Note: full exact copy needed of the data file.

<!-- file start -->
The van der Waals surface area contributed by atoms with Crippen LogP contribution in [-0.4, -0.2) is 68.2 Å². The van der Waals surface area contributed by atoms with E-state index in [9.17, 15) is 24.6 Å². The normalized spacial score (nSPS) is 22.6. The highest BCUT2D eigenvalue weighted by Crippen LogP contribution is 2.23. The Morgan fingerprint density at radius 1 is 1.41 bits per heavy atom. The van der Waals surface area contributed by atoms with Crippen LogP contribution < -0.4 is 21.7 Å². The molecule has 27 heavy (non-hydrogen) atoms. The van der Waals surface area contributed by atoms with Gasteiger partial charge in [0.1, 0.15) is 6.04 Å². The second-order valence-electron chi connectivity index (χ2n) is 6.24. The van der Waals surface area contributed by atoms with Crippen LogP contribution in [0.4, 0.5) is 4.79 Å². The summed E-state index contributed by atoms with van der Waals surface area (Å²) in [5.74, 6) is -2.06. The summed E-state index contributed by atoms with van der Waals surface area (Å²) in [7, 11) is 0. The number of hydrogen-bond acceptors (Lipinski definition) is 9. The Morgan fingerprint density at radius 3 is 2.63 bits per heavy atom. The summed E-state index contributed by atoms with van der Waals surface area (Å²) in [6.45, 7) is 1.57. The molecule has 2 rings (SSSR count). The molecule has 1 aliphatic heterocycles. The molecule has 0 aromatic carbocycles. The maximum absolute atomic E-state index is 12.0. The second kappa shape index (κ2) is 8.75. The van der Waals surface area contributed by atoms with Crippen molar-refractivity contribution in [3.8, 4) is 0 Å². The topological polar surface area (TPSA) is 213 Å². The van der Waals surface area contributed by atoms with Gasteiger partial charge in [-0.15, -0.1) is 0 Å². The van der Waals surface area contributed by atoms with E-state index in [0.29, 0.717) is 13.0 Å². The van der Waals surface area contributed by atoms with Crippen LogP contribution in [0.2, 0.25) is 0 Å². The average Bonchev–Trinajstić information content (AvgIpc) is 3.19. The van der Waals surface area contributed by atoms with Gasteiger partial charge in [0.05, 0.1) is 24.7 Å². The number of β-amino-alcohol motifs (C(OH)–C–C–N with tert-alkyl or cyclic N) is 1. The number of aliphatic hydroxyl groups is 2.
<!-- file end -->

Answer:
The van der Waals surface area contributed by atoms with Crippen LogP contribution in [-0.4, -0.2) is 68.2 Å². The van der Waals surface area contributed by atoms with E-state index in [9.17, 15) is 24.6 Å². The normalized spacial score (nSPS) is 22.6. The highest BCUT2D eigenvalue weighted by Crippen LogP contribution is 2.23. The Morgan fingerprint density at radius 1 is 1.41 bits per heavy atom. The van der Waals surface area contributed by atoms with Crippen LogP contribution < -0.4 is 21.7 Å². The molecule has 27 heavy (non-hydrogen) atoms. The van der Waals surface area contributed by atoms with Gasteiger partial charge in [0.1, 0.15) is 6.04 Å². The second-order valence-electron chi connectivity index (χ2n) is 6.24. The van der Waals surface area contributed by atoms with Crippen LogP contribution in [0.4, 0.5) is 4.79 Å². The summed E-state index contributed by atoms with van der Waals surface area (Å²) in [5.74, 6) is -2.06. The summed E-state index contributed by atoms with van der Waals surface area (Å²) in [7, 11) is 0. The number of hydrogen-bond acceptors (Lipinski definition) is 9. The Morgan fingerprint density at radius 3 is 2.63 bits per heavy atom. The summed E-state index contributed by atoms with van der Waals surface area (Å²) in [6.45, 7) is 1.57. The molecule has 2 rings (SSSR count). The molecule has 1 aliphatic heterocycles. The molecule has 0 aromatic carbocycles. The maximum absolute atomic E-state index is 12.0. The second kappa shape index (κ2) is 8.75. The van der Waals surface area contributed by atoms with Crippen molar-refractivity contribution in [3.8, 4) is 0 Å². The topological polar surface area (TPSA) is 213 Å². The van der Waals surface area contributed by atoms with Gasteiger partial charge in [-0.15, -0.1) is 0 Å². The van der Waals surface area contributed by atoms with E-state index in [0.29, 0.717) is 13.0 Å². The van der Waals surface area contributed by atoms with Crippen LogP contribution in [0.2, 0.25) is 0 Å². The average Bonchev–Trinajstić information content (AvgIpc) is 3.19. The van der Waals surface area contributed by atoms with Gasteiger partial charge in [0.05, 0.1) is 24.7 Å². The number of β-amino-alcohol motifs (C(OH)–C–C–N with tert-alkyl or cyclic N) is 1. The number of aliphatic hydroxyl groups is 2.